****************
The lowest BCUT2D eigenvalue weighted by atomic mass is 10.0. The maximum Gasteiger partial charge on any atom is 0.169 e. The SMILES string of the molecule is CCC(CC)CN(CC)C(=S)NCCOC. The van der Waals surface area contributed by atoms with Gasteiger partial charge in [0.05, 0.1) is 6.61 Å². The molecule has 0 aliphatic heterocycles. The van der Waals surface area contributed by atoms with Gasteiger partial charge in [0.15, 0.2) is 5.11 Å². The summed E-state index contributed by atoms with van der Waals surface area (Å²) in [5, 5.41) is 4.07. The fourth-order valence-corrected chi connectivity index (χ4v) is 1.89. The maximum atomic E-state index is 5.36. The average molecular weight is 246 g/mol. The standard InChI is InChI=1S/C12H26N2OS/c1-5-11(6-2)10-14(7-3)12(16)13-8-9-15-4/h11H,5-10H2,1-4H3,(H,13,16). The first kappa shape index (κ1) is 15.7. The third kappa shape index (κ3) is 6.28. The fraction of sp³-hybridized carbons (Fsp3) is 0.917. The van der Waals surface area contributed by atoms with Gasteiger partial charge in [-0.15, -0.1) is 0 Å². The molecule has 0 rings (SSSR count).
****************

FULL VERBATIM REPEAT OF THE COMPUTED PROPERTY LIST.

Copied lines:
The lowest BCUT2D eigenvalue weighted by atomic mass is 10.0. The maximum Gasteiger partial charge on any atom is 0.169 e. The SMILES string of the molecule is CCC(CC)CN(CC)C(=S)NCCOC. The van der Waals surface area contributed by atoms with Gasteiger partial charge in [0.05, 0.1) is 6.61 Å². The molecule has 0 aliphatic heterocycles. The van der Waals surface area contributed by atoms with Gasteiger partial charge in [0.15, 0.2) is 5.11 Å². The summed E-state index contributed by atoms with van der Waals surface area (Å²) in [5, 5.41) is 4.07. The fourth-order valence-corrected chi connectivity index (χ4v) is 1.89. The maximum atomic E-state index is 5.36. The average molecular weight is 246 g/mol. The standard InChI is InChI=1S/C12H26N2OS/c1-5-11(6-2)10-14(7-3)12(16)13-8-9-15-4/h11H,5-10H2,1-4H3,(H,13,16). The first kappa shape index (κ1) is 15.7. The third kappa shape index (κ3) is 6.28. The fraction of sp³-hybridized carbons (Fsp3) is 0.917. The van der Waals surface area contributed by atoms with Gasteiger partial charge in [-0.15, -0.1) is 0 Å². The molecule has 0 rings (SSSR count).